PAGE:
Jeff Salway: Poor have become easy targets for taxman

HMRC: Accused of failing to recognise many do not have internet access
HMRC: Accused of failing to recognise many do not have internet access
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IF YOU ever suspected that the taxman is a bully with an appetite for action that’s inversely correlated with the size of the individual or firm concerned, you’re not alone.

While multinationals choose how much tax they want to pay in the UK – and the blame for that lies entirely at the door of HM Revenue & Customs – people who don’t actually owe any tax are hit with fines if they file their returns a few days late, whether or not it’s their fault.

Now there’s fresh evidence of people on low incomes and without internet access being treated unfairly by HMRC in its haste to cut costs by doing everything online, according to a new National Audit Office (NAO) report.

Failure to recognise that many people can’t access online services is one shared across organisations of all kinds as they pursue cost savings without thought for the needs of their customers. The difference with HMRC is that people who are unable to engage with it end up paying too much tax or facing penalties.

The NAO also revealed that Britons lost £136 million waiting for HMRC to answer their calls last year. That includes £33m on call charges, a cost that hits those on low incomes (especially with pay-as-you-go mobile phones) and the digitally excluded particularly hard.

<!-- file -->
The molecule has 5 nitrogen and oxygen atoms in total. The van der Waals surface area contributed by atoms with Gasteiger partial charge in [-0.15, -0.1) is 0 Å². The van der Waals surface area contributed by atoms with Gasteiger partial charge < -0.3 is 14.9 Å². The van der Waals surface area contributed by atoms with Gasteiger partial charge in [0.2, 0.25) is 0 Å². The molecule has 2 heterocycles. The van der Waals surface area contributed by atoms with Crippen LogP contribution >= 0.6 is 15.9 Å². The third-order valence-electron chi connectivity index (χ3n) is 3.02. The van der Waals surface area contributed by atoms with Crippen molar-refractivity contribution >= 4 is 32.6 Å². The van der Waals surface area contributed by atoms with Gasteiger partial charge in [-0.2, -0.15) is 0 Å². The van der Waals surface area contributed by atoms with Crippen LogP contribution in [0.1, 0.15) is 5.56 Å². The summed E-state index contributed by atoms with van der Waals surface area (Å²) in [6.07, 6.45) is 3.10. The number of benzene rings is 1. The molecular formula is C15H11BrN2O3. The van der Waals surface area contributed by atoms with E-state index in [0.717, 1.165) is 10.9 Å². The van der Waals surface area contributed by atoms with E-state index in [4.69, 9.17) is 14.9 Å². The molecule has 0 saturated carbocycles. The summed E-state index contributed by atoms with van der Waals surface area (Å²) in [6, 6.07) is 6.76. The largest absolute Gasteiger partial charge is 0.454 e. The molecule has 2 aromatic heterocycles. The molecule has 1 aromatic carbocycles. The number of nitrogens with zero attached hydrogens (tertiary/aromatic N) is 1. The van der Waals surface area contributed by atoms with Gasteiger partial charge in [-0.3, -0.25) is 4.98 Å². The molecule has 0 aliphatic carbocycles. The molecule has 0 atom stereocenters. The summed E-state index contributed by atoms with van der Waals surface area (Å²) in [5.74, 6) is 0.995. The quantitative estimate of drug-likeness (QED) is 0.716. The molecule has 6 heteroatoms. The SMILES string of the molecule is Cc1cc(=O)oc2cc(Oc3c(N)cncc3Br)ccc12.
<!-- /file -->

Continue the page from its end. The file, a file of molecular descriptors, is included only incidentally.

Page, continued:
MPs didn’t hold back in their condemnation of HMRC, but they’re culpable too. The Chancellor made a great play of giving HMRC an extra £154m in the recent Autumn Statement, claiming he was funding a tax avoidance “blitz”. He’s doing nothing of the sort, because the 10,000 HMRC job cuts he announced in 2010 will send tax inspector numbers to a record low.

The job cuts are part of efforts to strip £2 billion from HMRC funding, but the impact on its work means it’s already collected around £1.1bn less in tax as a result.

With fewer staff and under strict orders to collect more in taxes, it’s no wonder HMRC is going for the little guy who can’t afford to fight back.

Dangerous deals

AFTER the backlash that hit Newcastle United FC when it unveiled its tie-up with Wonga, you’d have bet against reputable retailers getting into bed with the high-profile payday lender.

But furniture company Cotswold has given Wonga – also sponsor of Hearts Football Club – a new opportunity to mess up more people’s finances. That’s not difficult to do, however, and until more is done to improve financial literacy the likes of payday lenders have a free run.

The Cotswold deal will allow online shoppers to pay for purchases of £100 to £1,000 with a three-month loan.

The PayLater service is marketed as a “credible and innovative alternative to credit cards”, with the usual marketing guff about how helpful it is for consumers.

It is if they want to get even deeper into debt. The APR (annual percentage rate) is 27.7 per cent, so while it’s a distinct improvement on the 4,214 per cent APR on Wonga’s payday loans, it doesn’t stack up so well against credit cards (which have an average rate of around 18 per cent).

Cotswold claims that the service is transparent, yet 
it’s not clear what happens 
if the loan isn’t repaid on time.

Whether you like it or not, though, this is a logical next step for Wonga, which is genuinely innovative and something of a pioneer in terms of its online proposition. For all the very dubious morality behind its payday loans, the firm has a customer satisfaction rating that most companies would kill for, especially in financial services.

We’ll see more innovation like this from Wonga and its kind. They’re on fertile ground, thanks to a combination of rising living costs, the government’s ill-conceived assault on welfare support and poor standards of financial literacy. If there’s a way to exploit those conditions, payday lenders will find it.